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July 1998


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Dave and Karen <[log in to unmask]>
Reply To:
Fri, 24 Jul 1998 16:03:59 -0400
text/plain (101 lines)
I am a member of Heritage Hunters of Saratoga County.  HH is the
coordinator of the Saratoga NYGENWEB site, part of the USGENWEB Project.
We have recently been asked to review what was written on our home page as
the "Location and History" section, particularly the origin of the name,

Here is most of what our page says( you can view the entire page at
www.rootsweb.com/~nysarato/   :

 In 1791, Saratoga was taken from Albany County which had been established
as one of the original New York counties in 1683. As described by
Sylvester1: "In the angle formed by the junction of the Mohawk and Hudson
rivers, lies the territory now known and distinguished on the map of New
York State as the county of Saratoga."

Among the several opinions concerning the origin of the name "saratoga",
that presented in Saratoga County Heritage2 seems acceptable, "The fruitful
hunting ground of the Iroquois Indians was called Sarach-togue, 'hillside
of a great river; 'place of the swift water' until February 7, 1791 when it
became Saratoga County."

Geographically situated at the junction of the two great valleys, one
stretching north to the St. Lawrence River, the other west to the Great
Lakes and beyond, Saratoga has a rich and varied history. Henry Hudson and
his crew may have been the first white men to see this area in 1609 when
they ventured as far as the rapids near the junction of the Hudson and
Mohawk Rivers. The site of numerous early colonial settlements, the pivotal
Revolutionary War Battle of Saratoga in 1777, and a gateway for the
westward migration of many local as well as New England settlers, were all
important early roles played by Saratoga.

1 History of Saratoga County, New York, Nathaniel B. Sylvester, (1878),
2 Saratoga County Heritage, Violet B. Dunn, Ed., 1974.
> Subject: Comments

And, here are the comments made in regards to our narrative:
> Date: Sunday, July 05, 1998 2:02 AM
> While Sylvester is a great reference work it is notorious for its
> inaccuracy.The work by Violet Dunn only perpetuates these errors because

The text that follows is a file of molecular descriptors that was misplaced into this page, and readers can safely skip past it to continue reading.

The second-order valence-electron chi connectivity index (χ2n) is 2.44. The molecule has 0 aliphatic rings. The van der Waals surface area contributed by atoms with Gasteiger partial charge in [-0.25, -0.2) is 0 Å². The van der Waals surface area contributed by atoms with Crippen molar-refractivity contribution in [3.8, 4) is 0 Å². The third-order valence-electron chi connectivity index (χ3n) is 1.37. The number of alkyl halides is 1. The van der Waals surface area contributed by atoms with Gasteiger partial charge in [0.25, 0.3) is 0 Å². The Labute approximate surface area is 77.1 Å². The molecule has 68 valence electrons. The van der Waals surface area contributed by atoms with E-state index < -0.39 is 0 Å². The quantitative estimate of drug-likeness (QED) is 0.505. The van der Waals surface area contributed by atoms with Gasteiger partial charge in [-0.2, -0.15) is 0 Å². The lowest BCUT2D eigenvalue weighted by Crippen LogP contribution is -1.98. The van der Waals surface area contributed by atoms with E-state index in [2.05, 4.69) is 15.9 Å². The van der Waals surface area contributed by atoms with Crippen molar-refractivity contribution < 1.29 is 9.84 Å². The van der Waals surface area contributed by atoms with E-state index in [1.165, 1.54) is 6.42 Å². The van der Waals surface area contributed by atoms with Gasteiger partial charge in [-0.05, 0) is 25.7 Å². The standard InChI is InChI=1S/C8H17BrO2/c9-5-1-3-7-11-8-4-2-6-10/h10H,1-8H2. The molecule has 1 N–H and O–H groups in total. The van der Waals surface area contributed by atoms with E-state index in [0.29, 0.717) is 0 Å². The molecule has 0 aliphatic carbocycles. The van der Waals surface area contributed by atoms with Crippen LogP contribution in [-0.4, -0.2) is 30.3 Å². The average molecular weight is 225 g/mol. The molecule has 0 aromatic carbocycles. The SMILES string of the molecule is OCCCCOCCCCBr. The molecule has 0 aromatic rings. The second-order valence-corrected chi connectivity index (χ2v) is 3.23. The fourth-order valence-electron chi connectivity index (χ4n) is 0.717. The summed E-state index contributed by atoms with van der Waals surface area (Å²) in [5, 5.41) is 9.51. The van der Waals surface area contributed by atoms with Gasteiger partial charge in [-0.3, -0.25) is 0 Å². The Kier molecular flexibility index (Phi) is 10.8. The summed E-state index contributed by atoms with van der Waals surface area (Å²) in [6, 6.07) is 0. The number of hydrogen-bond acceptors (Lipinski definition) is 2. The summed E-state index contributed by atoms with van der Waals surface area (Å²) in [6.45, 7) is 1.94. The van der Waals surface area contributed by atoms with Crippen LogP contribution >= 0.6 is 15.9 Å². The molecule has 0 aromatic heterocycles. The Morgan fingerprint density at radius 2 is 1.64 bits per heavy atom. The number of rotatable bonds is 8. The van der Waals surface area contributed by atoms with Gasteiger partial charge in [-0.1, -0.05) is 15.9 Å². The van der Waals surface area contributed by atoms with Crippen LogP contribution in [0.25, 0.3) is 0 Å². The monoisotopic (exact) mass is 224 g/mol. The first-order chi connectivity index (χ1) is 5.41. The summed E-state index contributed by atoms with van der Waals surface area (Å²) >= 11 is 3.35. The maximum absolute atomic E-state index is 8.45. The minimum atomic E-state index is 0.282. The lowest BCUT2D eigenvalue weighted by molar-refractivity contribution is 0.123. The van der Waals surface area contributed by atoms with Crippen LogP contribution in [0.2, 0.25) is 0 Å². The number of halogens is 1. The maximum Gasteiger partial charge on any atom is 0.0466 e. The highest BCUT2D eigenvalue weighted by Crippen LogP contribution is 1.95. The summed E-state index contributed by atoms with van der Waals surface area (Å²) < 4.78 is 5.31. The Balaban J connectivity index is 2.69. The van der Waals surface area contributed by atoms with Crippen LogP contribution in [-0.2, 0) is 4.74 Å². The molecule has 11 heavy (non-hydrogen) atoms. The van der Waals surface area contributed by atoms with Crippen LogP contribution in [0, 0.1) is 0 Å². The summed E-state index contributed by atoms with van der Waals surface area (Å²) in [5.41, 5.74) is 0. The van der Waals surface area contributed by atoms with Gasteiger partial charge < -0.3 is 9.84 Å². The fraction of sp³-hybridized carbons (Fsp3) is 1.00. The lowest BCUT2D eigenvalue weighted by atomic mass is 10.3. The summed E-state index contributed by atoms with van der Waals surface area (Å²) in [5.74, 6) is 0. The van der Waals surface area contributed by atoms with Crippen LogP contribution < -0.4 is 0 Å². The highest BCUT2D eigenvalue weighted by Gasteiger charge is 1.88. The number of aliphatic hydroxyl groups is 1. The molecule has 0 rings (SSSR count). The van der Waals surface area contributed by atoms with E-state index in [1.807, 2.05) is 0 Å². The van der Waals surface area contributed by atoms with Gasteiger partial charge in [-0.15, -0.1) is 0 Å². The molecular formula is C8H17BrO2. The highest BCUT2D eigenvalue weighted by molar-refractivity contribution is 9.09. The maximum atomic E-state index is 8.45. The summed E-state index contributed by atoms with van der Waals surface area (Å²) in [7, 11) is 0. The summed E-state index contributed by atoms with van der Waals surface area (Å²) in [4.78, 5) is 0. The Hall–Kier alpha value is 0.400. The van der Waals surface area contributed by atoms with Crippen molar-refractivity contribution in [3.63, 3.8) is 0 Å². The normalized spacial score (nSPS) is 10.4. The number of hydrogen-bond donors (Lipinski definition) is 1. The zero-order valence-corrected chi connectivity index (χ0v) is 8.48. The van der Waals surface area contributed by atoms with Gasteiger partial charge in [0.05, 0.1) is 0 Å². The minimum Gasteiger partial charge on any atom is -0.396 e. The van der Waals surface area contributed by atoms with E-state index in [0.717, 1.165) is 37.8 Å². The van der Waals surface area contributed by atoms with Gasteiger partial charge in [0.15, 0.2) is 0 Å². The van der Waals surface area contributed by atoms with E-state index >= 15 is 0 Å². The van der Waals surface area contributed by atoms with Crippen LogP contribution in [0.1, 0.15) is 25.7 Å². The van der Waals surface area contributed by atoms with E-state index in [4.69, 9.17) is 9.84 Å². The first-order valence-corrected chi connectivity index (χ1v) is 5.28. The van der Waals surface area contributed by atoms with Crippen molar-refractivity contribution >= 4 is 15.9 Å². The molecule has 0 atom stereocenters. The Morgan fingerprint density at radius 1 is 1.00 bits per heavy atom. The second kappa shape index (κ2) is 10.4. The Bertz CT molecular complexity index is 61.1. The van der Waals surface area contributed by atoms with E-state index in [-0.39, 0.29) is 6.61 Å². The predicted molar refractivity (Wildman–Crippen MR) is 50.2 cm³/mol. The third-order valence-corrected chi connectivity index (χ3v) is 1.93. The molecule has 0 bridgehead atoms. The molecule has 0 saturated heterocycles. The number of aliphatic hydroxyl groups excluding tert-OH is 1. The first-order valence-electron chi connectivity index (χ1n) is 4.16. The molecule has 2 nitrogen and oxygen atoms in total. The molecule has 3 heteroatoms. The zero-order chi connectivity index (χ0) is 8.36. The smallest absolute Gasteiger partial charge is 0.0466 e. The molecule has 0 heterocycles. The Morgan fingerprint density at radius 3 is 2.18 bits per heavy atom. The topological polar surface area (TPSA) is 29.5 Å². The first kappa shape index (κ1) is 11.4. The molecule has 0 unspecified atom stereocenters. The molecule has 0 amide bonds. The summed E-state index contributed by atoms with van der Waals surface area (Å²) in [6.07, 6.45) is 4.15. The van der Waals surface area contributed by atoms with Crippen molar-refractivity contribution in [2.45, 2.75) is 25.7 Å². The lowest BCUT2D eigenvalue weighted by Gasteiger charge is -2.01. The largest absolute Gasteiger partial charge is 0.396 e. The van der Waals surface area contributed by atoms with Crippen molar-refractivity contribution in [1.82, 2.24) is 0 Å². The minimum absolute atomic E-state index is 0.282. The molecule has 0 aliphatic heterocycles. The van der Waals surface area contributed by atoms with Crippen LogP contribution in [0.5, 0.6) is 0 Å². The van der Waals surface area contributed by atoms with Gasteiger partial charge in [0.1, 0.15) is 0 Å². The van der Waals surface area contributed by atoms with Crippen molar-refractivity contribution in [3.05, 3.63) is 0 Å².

> most of the information provided comes directly from Sylvester.
>  The information you are providing as to the origin of the meaning of the
> name Sarach-toque has no basis in fact.Saratoga is the name given to the
> County when it broke from Albany County.As you know the name Saratoga is
> associated with the Village Of Schyulerville NY.It is for this reason
> the Patent issued in 1683 which included the Village was given the name
> Saratoga Patent.The earliest settlement in the patent prior to the
> Survey of 1750 existed in three areas which were the only parts divided
> 1683.These were the Village of Stillwater,Mechanicville and the Village
> Schylerville or Saratoga.Old Saratoga being the largest and its
> with the Schyuler family were the reasons the the area became known as
> Saratoga District and the name Saratoga was applied to the County.
> There has never been any linguistic scholar who has presented evidence as
> the origin of the name Sarach-toque.This is for two reasons.The first is
> that there is no expert in the Iroquois lanquage.The second is that
> Sarach-toque is NOT a Iroquois word.It IS Mohican.Furthermore the area
> around Sarach-toque and most of the adjoining County was never Iroquois
> hunting land.This was Mohican land as was the majority of the County and
> part of Montgomery County.The nearest Mohawk Village was on the Duffel
> where the Schoharie Creek enters the Mohawk.
> The Mohawks defeated the Mohicans circa 1660 and through the rights of
> conquest gained control of the area.The first thing that they did was
> it to the white men.Halfmoon 1668,Saratoga Patent 1683,Kayderoseross 1701
> and Clifton Park 1703.The Mohicans maintained a presence in the area of
> Village of Stillwater as late as 1755 where they were induced to settle
> Governor Andross as pawns to try to control trade between Albany and
> Montreal.
> Minimal research will confirm the facts I have presented.The New
> Project has brought forth a wealth of new information to examine.There is
> work by Dr Sue Bender of Skidmore College such as the reclassification of
> local Archaeological sites (Grangerville) from Iroquois to Mohican.Steve
> Comer is a Mohican living in this area with expertise in the Mohican
> lanquage.Historical research is an ever evolving process which is always
> updated as new information is discovered.
> Thank You
> <submitter's name removed>

Any comments or suggestions for other resources and verification of what we
should be saying,  opinions about the resources we used?   would be greatly

thank you in advance for all your help.   kc.